determining whether said requested data is within said cache memory;
transferring a predetermined amount of said requested data from said mass storage device to said buffer when said requested data is not within said cache memory;
transferring a portion of said predetermined amount of said requested data from said buffer to said cache memory while said predetermined amount of said requested data is being transferred from said mass storage device to said buffer; and
transferring a predetermined portion of said requested data from said cache memory to said main memory while said predetermined amount of said requested data is being transferred from said mass storage device to said buffer.

2. A cache memory system for a computer which includes a central processing unit (CPU), and a direct memory access (DMA) controller, a main memory and one or more mass storage devices for servicing data requests from said CPU or said DMA controller, said cache memory system comprising:

means for buffering data, said buffering means having a predetermined amount of memory storage space, said buffering means operatively coupled between a cache memory and said one or more mass storage devices;
a common bus;
means for operatively coupling said CPU and said main memory to said common bus;
a cache memory, operatively coupled to said common bus, said cache memory also operatively coupled to said buffering means;
means for controlling data transfers in response to said data requests between said buffering means and said one or more mass storage devices; between said buffering means and said cache memory; and between said cache memory and said main memory, including means for determining whether the requested data is within said cache memory;
means responsive to said determining means for transferring the requested data between said mass storage device and said buffering means when said requested data is not within said cache memory;
means for transferring at least a portion of the requested data between said buffering means and said cache memory while said requested data is being transferred between said mass storage device and said buffering means; and
means for transferring at least a portion of the requested data between said cache memory and said main memory while a portion of said requested data is being transferred between said mass storage device and said buffering means.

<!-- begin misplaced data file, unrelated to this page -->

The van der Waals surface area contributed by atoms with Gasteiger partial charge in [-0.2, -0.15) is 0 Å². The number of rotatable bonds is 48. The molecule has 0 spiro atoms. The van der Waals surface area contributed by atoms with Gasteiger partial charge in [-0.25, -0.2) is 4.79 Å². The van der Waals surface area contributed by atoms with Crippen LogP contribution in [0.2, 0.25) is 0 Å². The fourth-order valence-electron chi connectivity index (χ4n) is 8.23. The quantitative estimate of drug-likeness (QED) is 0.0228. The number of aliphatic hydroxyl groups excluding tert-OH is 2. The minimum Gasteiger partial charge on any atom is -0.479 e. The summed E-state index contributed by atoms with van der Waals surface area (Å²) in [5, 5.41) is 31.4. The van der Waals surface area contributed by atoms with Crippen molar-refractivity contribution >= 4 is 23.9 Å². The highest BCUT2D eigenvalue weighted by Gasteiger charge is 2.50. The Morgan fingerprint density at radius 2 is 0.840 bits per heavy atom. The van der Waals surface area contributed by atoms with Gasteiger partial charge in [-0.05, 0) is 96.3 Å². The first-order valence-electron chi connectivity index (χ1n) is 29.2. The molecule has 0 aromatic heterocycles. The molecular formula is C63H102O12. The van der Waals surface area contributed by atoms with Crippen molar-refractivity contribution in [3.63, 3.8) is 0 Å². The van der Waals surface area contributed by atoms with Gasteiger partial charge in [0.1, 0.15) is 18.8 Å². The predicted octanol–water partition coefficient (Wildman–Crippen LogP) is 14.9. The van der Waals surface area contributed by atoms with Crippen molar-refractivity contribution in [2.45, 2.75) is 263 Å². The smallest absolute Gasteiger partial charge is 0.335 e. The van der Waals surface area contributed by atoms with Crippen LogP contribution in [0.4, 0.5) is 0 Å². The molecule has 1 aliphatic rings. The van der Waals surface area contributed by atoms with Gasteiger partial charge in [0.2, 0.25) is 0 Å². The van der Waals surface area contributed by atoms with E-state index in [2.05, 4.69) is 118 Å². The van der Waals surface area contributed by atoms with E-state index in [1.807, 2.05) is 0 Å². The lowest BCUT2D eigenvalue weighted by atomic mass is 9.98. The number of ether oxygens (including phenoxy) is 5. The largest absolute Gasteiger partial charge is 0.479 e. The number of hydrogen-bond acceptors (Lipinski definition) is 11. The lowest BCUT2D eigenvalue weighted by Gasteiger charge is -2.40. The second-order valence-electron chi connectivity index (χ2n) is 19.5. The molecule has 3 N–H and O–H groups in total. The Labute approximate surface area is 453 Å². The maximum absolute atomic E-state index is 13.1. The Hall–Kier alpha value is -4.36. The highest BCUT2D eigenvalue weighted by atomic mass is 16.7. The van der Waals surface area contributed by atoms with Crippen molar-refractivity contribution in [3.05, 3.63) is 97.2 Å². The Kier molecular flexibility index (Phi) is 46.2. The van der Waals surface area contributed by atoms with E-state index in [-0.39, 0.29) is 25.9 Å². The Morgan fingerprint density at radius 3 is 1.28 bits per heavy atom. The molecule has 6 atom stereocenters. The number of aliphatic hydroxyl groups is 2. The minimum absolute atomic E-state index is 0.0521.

3. A cache memory system as recited in claim 2, wherein said buffer is a first in-first out (FIFO) buffer.

4. A cache memory system as recited in claim 2, wherein said buffer includes random access memory.

5. A cache memory system as recited in claim 2, wherein said memory is dual ported.

6. A cache memory system as recited in claim 2, wherein said mass storage device is a disk drive.

7. A cache memory system as recited in claim 2, wherein said predetermined amount is equivalent to two sectors.

8. In a computer system including a main memory, a central processing unit CPU, one or more mass storage devices, a buffer and a cache memory, said CPU, main memory and cache memory being connected to a common bus, said buffer being connected between said one or more mass storage devices and said cache memory, a method of transferring requested data between said one or more mass storage devices and said main memory, the method comprising the steps of:

determining whether said requested data is within said cache memory;
transferring said requested data to said buffer from said mass storage device in a predetermined time period when said requested data is not within said cache memory;
transferring a portion of said requested data from said buffer to said cache memory within the same predetermined time period under predetermined conditions; and
transferring a portion of said requested data from said cache memory to said main memory during the same predetermined time period.

9. A method as recited in claim 8, wherein said predetermined time period is substantially equivalent to the time period for said mass storage device to transfer a predetermined amount of data to said buffer.

Referenced Cited

U.S. Patent Documents

4020466 April 26, 1977 Cordi et al.
4032899 June 28, 1977 Jenny
4048625 September 13, 1977 Harris
4181937 January 1, 1980 Hattori et al.
4268907 May 19, 1981 Porter et al.
4298929 November 3, 1981 Capozzi
4409656 October 11, 1983 Andersen et al.
4464712 August 7, 1984 Fletcher
4476526 October 9, 1984 Dodd
4551799 November 5, 1985 Ryan et al.
4780808 October 25, 1988 Moreno et al.
4833601 May 23, 1989 Barlow et al.
4858111 August 15, 1989 Steps
4872111 October 3, 1989 Daberkow

Patent History

Patent number: 6038641
Type: Grant
Filed: Oct 4, 1993
Date of Patent: Mar 14, 2000
Assignee: Packard Bell NEC (Sacramento, CA)
Inventor: Saied Zangenehpour (Stevensville, MI)
Primary Examiner: David Y. Eng
Law Firm: Fitch, Even, Tabin & Flannery
Application Number: 8/131,029

Classifications

Current U.S. Class: Multiple Caches (711/119)
International Classification: G06F 1200;